Broad View of your Network
From a birds-eye view, a school network is a single point where internet traffic comes on or goes out of the school, which then passes through filters, and then connects to local servers (computers offering services to other computers on the local network) and all devices. The connection to many modern devices is wireless, but there are still wires from the internet to the on-site router to a switch to a WAP (WiFi access point). Most schools have multiple switches and WAPs with wiring connecting all of them.
Let's start with the router. Yes, the black box the ISP (Spectrum for most in Brevard) sets up is a router. It is the same router you have in your house. Is it efficient enough to handle 300 devices at once? Surprisingly, yes! But I don't know of any school that uses it. You do not have full access to it, which may result in a conflict. Most schools use a UTM (Unified Threat Management) box that serves as a router, firewall, content filter, DNS, DHCP, and offer add-ons for things like antivirus, remote VPN connections, and device management. The cost a bit up front, have an annual fee for services, and are a single point of failure. Bot they offer a lot and often come with an overnight replacement policy if they go bad. A business class router / firewall that is not a UTM will cost less up front and have a small annual service fee, but you may need to buy other devices or services from other companies.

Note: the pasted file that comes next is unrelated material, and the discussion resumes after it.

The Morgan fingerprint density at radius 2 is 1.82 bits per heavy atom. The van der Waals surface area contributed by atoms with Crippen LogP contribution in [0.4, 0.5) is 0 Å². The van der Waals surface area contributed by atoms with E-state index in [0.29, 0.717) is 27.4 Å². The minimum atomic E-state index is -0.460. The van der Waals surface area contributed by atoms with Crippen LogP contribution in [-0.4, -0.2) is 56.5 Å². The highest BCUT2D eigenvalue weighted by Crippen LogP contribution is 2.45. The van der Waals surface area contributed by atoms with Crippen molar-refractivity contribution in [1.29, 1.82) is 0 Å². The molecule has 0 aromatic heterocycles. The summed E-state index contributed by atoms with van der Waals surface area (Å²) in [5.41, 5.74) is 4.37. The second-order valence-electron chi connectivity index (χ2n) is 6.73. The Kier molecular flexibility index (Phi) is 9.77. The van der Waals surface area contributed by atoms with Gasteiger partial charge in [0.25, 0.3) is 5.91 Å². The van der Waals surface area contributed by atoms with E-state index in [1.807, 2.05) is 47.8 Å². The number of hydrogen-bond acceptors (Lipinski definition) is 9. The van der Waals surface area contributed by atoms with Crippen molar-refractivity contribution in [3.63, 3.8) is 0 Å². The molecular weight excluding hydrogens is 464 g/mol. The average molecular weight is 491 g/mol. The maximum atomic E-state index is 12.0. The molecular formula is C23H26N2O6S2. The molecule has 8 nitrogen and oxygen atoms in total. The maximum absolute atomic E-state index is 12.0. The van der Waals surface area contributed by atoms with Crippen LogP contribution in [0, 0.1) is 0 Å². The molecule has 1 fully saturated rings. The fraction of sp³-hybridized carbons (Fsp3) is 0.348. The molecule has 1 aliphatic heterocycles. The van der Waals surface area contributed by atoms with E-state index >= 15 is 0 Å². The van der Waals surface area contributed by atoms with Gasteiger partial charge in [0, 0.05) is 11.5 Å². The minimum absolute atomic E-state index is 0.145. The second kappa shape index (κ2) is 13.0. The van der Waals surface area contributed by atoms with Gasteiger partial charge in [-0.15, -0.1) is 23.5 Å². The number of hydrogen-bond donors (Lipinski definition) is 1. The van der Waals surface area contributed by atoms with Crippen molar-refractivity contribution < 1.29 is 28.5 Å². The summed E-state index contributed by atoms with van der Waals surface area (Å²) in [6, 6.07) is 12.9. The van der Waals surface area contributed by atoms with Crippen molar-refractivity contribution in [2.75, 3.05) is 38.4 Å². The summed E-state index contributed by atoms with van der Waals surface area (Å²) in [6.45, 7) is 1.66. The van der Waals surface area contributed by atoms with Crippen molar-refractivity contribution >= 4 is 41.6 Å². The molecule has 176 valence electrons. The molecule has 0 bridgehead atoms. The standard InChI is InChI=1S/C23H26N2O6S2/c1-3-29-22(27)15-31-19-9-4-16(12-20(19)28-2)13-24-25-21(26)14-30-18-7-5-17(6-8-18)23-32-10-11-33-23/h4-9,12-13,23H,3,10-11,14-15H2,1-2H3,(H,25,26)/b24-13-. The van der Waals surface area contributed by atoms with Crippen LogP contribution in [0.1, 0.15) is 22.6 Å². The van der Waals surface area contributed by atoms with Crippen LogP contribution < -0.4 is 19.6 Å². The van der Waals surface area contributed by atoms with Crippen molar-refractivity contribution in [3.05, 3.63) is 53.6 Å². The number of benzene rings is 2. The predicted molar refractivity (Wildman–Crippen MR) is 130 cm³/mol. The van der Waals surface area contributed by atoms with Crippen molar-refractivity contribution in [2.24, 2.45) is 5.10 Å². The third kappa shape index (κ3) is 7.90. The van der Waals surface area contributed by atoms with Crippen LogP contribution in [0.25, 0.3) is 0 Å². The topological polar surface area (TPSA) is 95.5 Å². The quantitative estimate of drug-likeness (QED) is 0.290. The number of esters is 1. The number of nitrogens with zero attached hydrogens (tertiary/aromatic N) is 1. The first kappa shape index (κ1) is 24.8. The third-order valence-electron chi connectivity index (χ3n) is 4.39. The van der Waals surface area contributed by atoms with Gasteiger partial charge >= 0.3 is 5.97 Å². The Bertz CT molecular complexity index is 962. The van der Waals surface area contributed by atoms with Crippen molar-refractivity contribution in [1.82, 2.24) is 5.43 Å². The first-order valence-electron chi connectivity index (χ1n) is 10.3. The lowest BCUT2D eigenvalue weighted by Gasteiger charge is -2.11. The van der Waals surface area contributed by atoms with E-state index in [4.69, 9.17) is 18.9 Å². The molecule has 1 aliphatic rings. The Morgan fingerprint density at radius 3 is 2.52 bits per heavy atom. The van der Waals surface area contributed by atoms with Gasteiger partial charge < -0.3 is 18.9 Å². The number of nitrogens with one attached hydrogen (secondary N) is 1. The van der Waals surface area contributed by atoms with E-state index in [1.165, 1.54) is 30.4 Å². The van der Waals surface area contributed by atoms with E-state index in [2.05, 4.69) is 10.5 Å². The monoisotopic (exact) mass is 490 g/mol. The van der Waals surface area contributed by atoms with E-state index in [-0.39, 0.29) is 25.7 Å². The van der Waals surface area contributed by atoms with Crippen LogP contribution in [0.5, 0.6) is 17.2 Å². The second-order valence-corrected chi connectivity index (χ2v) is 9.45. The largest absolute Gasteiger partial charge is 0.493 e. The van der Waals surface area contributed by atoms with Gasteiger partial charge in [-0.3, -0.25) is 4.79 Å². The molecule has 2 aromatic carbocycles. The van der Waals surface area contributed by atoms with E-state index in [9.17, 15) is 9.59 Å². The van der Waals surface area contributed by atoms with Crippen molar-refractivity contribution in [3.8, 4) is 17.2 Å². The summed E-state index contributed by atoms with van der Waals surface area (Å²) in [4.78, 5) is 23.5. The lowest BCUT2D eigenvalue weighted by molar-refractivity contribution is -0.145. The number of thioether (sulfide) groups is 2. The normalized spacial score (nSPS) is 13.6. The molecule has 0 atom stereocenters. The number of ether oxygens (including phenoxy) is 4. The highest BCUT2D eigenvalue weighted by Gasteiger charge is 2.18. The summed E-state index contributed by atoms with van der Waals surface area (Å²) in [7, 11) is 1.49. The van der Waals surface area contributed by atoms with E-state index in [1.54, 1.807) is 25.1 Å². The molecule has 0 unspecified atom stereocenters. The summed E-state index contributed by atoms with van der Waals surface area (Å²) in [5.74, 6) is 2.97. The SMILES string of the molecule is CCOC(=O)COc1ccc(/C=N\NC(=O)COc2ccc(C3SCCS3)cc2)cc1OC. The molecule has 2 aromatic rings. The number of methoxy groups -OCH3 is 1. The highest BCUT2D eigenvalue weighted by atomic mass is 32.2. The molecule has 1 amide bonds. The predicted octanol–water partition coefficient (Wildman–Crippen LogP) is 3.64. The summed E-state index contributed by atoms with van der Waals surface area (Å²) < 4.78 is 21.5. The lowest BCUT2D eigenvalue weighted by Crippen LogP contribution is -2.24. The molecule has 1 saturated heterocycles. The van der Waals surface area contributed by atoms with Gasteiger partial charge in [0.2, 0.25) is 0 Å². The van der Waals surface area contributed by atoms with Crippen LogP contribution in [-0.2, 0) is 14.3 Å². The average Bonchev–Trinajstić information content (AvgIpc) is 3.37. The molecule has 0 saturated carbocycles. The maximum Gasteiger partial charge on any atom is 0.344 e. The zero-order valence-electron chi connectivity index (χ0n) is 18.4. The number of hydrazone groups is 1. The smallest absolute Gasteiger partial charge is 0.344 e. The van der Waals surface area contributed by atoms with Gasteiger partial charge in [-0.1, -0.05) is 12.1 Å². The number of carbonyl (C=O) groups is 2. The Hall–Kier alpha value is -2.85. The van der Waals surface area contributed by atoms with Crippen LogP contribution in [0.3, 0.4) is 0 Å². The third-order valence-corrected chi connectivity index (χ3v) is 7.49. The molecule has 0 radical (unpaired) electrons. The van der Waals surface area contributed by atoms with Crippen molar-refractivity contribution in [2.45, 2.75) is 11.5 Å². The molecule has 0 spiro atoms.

VLANs start at the router, so this is a good time to bring those up. These work for free from the router, but you will want modern switches and WAPs to utilize them. If your network keeps growing bigger and bigger, you want to section off network chatter between devices for functionality and security. For enterprises, this has been standard practice for years.
A lot of the expenses have come down over the years.